Universities UK has published a report today looking at the extent to which universities are producing graduates with the right data analysis skills.
The report notes that, as organisations become more data driven, employers are looking for workers who are able to interpret data and to undertake basic analysis, as well as highly skilled data analysts. With businesses increasingly collecting and analysing data to enhance their productivity and policy makers considering how best to use data to transform public service delivery, the report considers whether university degree programmes are producing data-literate graduates.
The report’s findings include:
Together with Nesta, Universities UK has also launched Analytic Britain, a policy briefing with a series of recommendations that includes: embedding data analysis in subjects across the school curriculum, boosting the business skills of university graduates with statistics and programming skills, and developing innovative training solutions to keep the skills of the analytic workforce fresh in the face of rapid technological change.
Professor Sir Ian Diamond, Chair of Universities UK Data Skills Steering Group and Principal and Vice-Chancellor of the University of Aberdeen, said: “As the use of data increases, a sufficient supply of data skills becomes critical to the UK’s labour force. Therefore it is timely that we examine data skills provision at universities, considering what skills our graduates need to succeed in a range of sectors.
“To meet the current and future needs of the UK economy we must do more to embed data skills as an essential component of many degrees. To do so, we need to look across the sector at data skills provision, opportunities and challenges. I want this report to offer a point of guidance as we evaluate our course offerings and continue to train skilled and highly-employable graduates.”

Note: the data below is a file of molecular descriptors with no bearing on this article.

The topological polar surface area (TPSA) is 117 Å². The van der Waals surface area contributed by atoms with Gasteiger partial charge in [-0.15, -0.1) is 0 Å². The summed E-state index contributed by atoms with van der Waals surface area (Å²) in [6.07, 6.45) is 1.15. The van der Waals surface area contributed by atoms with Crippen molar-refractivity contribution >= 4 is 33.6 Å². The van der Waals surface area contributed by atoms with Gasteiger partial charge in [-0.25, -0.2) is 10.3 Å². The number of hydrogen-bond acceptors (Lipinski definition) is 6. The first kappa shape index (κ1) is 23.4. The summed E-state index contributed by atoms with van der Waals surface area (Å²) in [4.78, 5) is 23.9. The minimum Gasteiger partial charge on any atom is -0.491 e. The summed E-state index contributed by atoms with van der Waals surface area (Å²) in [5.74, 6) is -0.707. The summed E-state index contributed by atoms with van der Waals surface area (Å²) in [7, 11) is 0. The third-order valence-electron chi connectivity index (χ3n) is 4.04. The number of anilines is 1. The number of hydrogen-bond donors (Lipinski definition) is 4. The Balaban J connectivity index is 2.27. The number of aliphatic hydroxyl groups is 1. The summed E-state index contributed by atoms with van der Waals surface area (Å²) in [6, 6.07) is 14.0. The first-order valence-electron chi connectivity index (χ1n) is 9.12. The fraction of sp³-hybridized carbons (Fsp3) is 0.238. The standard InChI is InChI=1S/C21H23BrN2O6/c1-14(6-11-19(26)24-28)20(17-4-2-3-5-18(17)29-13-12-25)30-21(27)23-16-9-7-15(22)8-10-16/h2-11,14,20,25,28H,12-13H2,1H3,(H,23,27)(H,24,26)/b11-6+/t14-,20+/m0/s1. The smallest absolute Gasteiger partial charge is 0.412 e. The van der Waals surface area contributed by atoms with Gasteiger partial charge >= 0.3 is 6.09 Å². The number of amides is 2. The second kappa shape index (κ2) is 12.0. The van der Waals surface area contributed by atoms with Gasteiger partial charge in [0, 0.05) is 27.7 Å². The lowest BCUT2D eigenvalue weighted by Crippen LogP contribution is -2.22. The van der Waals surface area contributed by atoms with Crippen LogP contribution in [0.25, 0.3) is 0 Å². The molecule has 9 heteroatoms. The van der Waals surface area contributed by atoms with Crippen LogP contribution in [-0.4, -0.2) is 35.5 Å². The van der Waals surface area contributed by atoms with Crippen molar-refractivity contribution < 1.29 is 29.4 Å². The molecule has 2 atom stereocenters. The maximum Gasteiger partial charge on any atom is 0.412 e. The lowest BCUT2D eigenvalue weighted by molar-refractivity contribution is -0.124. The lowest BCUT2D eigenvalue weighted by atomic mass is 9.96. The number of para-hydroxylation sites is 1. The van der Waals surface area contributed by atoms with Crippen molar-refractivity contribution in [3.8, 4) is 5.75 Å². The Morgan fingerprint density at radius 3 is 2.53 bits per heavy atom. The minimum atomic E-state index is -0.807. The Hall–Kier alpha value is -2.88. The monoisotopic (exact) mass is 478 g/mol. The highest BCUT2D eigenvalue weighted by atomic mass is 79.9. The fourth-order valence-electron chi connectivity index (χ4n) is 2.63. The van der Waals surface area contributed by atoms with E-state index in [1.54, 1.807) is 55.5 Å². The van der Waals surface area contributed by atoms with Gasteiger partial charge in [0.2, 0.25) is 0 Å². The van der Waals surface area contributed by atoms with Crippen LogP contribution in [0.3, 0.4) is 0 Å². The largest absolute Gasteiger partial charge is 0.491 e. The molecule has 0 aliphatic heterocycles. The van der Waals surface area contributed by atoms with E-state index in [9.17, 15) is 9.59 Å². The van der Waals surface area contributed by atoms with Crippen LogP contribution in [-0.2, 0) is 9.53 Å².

Universities UK report – Making the most of data: Data skills training in English universities
In recognition of reports of data skills shortages, the Department of Business, Innovation and Skills asked Universities UK to review how data analytics skills are taught across different disciplines at English universities at undergraduate level. Universities UK’s research revealed that data skills can be acquired by students across a range of disciplines.
Taken together, this report and Nesta’s report, Skills of the datavores: talent and the data revolution, set out a coherent picture of both the supply and the demand for data analysts and data-literate graduates. In a joint briefing statement in July 2015, Nesta and Universities UK will present findings, implications for policy makers, and recommendations.